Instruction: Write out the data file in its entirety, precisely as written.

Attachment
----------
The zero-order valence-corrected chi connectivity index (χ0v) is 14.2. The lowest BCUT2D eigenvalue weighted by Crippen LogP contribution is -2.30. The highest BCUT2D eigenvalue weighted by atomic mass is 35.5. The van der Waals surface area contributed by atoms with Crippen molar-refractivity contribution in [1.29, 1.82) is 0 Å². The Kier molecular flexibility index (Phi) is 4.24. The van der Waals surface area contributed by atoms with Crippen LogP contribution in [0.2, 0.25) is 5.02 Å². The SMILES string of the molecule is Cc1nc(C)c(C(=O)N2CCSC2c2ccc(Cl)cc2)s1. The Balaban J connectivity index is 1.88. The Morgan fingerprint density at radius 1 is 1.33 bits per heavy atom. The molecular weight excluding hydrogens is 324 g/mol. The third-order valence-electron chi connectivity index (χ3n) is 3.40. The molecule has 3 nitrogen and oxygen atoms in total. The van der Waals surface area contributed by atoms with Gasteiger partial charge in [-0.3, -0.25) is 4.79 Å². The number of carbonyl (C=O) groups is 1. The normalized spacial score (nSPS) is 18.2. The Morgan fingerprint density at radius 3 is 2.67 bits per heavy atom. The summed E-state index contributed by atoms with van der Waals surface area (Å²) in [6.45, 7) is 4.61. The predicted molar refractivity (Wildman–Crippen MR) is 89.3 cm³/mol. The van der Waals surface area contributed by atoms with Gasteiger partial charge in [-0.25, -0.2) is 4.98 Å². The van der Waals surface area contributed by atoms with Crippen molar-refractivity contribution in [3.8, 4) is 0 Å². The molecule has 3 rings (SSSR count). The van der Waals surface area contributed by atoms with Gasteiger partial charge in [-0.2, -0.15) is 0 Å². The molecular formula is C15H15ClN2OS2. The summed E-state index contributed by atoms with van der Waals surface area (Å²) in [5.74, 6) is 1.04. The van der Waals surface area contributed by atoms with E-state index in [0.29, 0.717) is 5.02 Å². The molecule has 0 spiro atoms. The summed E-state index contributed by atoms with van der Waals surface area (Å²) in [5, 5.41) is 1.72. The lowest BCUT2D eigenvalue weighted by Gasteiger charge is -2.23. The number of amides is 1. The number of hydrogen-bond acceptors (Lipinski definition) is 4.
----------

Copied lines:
The zero-order valence-corrected chi connectivity index (χ0v) is 14.2. The lowest BCUT2D eigenvalue weighted by Crippen LogP contribution is -2.30. The highest BCUT2D eigenvalue weighted by atomic mass is 35.5. The van der Waals surface area contributed by atoms with Crippen molar-refractivity contribution in [1.29, 1.82) is 0 Å². The Kier molecular flexibility index (Phi) is 4.24. The van der Waals surface area contributed by atoms with Crippen LogP contribution in [0.2, 0.25) is 5.02 Å². The SMILES string of the molecule is Cc1nc(C)c(C(=O)N2CCSC2c2ccc(Cl)cc2)s1. The Balaban J connectivity index is 1.88. The Morgan fingerprint density at radius 1 is 1.33 bits per heavy atom. The molecular weight excluding hydrogens is 324 g/mol. The third-order valence-electron chi connectivity index (χ3n) is 3.40. The molecule has 3 nitrogen and oxygen atoms in total. The van der Waals surface area contributed by atoms with Gasteiger partial charge in [-0.3, -0.25) is 4.79 Å². The number of carbonyl (C=O) groups is 1. The normalized spacial score (nSPS) is 18.2. The Morgan fingerprint density at radius 3 is 2.67 bits per heavy atom. The summed E-state index contributed by atoms with van der Waals surface area (Å²) in [6.45, 7) is 4.61. The predicted molar refractivity (Wildman–Crippen MR) is 89.3 cm³/mol. The van der Waals surface area contributed by atoms with Gasteiger partial charge in [-0.25, -0.2) is 4.98 Å². The van der Waals surface area contributed by atoms with Crippen molar-refractivity contribution in [3.8, 4) is 0 Å². The molecule has 3 rings (SSSR count). The van der Waals surface area contributed by atoms with Gasteiger partial charge in [-0.2, -0.15) is 0 Å². The molecular formula is C15H15ClN2OS2. The summed E-state index contributed by atoms with van der Waals surface area (Å²) in [5.74, 6) is 1.04. The van der Waals surface area contributed by atoms with E-state index in [0.29, 0.717) is 5.02 Å². The molecule has 0 spiro atoms. The summed E-state index contributed by atoms with van der Waals surface area (Å²) in [5, 5.41) is 1.72. The lowest BCUT2D eigenvalue weighted by Gasteiger charge is -2.23. The number of amides is 1. The number of hydrogen-bond acceptors (Lipinski definition) is 4.